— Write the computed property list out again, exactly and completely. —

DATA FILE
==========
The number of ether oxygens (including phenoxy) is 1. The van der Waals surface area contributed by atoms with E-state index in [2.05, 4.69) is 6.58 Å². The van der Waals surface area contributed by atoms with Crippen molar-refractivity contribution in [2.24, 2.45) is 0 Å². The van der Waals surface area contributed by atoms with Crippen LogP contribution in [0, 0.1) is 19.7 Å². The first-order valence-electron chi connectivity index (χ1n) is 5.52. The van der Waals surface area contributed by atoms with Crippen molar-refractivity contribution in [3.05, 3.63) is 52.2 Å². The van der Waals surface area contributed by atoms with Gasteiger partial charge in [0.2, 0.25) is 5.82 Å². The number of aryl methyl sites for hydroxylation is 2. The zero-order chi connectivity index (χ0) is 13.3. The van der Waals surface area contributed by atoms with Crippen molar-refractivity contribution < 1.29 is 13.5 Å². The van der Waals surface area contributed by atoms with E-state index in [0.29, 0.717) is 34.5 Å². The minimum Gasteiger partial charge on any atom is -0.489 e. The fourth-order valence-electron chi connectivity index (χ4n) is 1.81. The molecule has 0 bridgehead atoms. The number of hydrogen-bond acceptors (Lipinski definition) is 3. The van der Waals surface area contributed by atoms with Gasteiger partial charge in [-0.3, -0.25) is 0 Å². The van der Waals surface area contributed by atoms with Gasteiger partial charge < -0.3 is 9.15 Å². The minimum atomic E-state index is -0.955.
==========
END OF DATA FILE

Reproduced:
The number of ether oxygens (including phenoxy) is 1. The van der Waals surface area contributed by atoms with E-state index in [2.05, 4.69) is 6.58 Å². The van der Waals surface area contributed by atoms with Crippen molar-refractivity contribution in [2.24, 2.45) is 0 Å². The van der Waals surface area contributed by atoms with Crippen LogP contribution in [0, 0.1) is 19.7 Å². The first-order valence-electron chi connectivity index (χ1n) is 5.52. The van der Waals surface area contributed by atoms with Crippen molar-refractivity contribution in [3.05, 3.63) is 52.2 Å². The van der Waals surface area contributed by atoms with Gasteiger partial charge in [0.2, 0.25) is 5.82 Å². The number of aryl methyl sites for hydroxylation is 2. The zero-order chi connectivity index (χ0) is 13.3. The van der Waals surface area contributed by atoms with Crippen molar-refractivity contribution < 1.29 is 13.5 Å². The van der Waals surface area contributed by atoms with E-state index in [0.29, 0.717) is 34.5 Å². The minimum Gasteiger partial charge on any atom is -0.489 e. The fourth-order valence-electron chi connectivity index (χ4n) is 1.81. The molecule has 0 bridgehead atoms. The number of hydrogen-bond acceptors (Lipinski definition) is 3. The van der Waals surface area contributed by atoms with Gasteiger partial charge in [-0.3, -0.25) is 0 Å². The van der Waals surface area contributed by atoms with Gasteiger partial charge < -0.3 is 9.15 Å². The minimum atomic E-state index is -0.955.